A central registry for modern slavery statements has been launched by the Home Office in a bid to improve transparency and invite scrutiny over what organisations are doing to prevent slavery in their supply chains.
The government has also signalled its intention to make it mandatory for organisations required to publish an annual modern slavery statement to upload their report to the registry. However, this will require legislative change and will be introduced “as soon as parliamentary time allows”.
Under the Modern Slavery Act 2015, “commercial organisations” that supply goods or services in the UK and have an annual turnover of £36m or more must publish an updated modern slavery statement on their UK website every year.
It must be signed off by a director or designated member (for LLPs) and should cover the organisation structure and supply chains; policies in relation to slavery and human trafficking; due diligence processes; risk assessment and management; key performance indicators; and training on modern slavery and trafficking.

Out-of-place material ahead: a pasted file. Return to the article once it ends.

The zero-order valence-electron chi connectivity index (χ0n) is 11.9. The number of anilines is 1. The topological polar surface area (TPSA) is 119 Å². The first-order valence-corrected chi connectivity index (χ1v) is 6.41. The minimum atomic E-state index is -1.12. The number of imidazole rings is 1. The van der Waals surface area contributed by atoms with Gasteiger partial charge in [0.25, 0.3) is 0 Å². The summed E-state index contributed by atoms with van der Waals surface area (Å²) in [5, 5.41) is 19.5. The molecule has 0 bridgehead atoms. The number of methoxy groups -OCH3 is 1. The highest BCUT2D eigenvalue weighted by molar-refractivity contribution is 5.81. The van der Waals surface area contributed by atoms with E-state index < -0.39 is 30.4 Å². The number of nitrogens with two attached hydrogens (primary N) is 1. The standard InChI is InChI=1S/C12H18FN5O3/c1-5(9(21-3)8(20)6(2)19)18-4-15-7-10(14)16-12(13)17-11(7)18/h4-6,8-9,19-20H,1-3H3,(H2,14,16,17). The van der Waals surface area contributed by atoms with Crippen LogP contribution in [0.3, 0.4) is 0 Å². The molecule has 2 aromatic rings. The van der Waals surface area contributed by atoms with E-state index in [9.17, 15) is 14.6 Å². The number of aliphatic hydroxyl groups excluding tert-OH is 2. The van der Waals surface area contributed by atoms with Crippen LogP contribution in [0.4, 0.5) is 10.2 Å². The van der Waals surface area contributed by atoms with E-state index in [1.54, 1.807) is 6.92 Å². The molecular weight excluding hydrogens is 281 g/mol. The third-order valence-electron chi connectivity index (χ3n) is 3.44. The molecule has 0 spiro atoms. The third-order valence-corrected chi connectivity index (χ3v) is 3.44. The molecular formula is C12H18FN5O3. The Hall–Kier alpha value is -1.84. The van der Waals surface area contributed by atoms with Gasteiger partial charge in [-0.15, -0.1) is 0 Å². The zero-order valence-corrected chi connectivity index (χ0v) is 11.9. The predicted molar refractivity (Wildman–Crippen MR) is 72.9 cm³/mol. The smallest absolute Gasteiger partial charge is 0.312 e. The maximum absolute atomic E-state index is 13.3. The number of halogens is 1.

Although uploading the statement to the new registry is currently voluntary, all organisations are being strongly encouraged by the Home Office to submit their most recent statement to demonstrate they have reported. The government and its departments have published their modern slavery statements on the registry.
The Home Office said the registry would allow consumers, investors and civil society to search for statements and scrutinise the actions employers are taking to identify modern slavery risks in their supply chains.
Some 78% of respondents to the Home Office consultation on improving transparency in supply chains last year agreed that introducing mandatory reporting areas would encourage organisations to take effective action against modern slavery.
In September, safeguarding minister Victoria Atkins said: “Sadly, we know that no sector is immune from the risks of modern slavery which can be hidden in the supply chains of the everyday goods and services we all buy and use.
“We expect businesses and public bodies to be open about their risks, including where they have found instances of exploitation and to demonstrate how they are taking targeted and sustained action to tackle modern slavery.”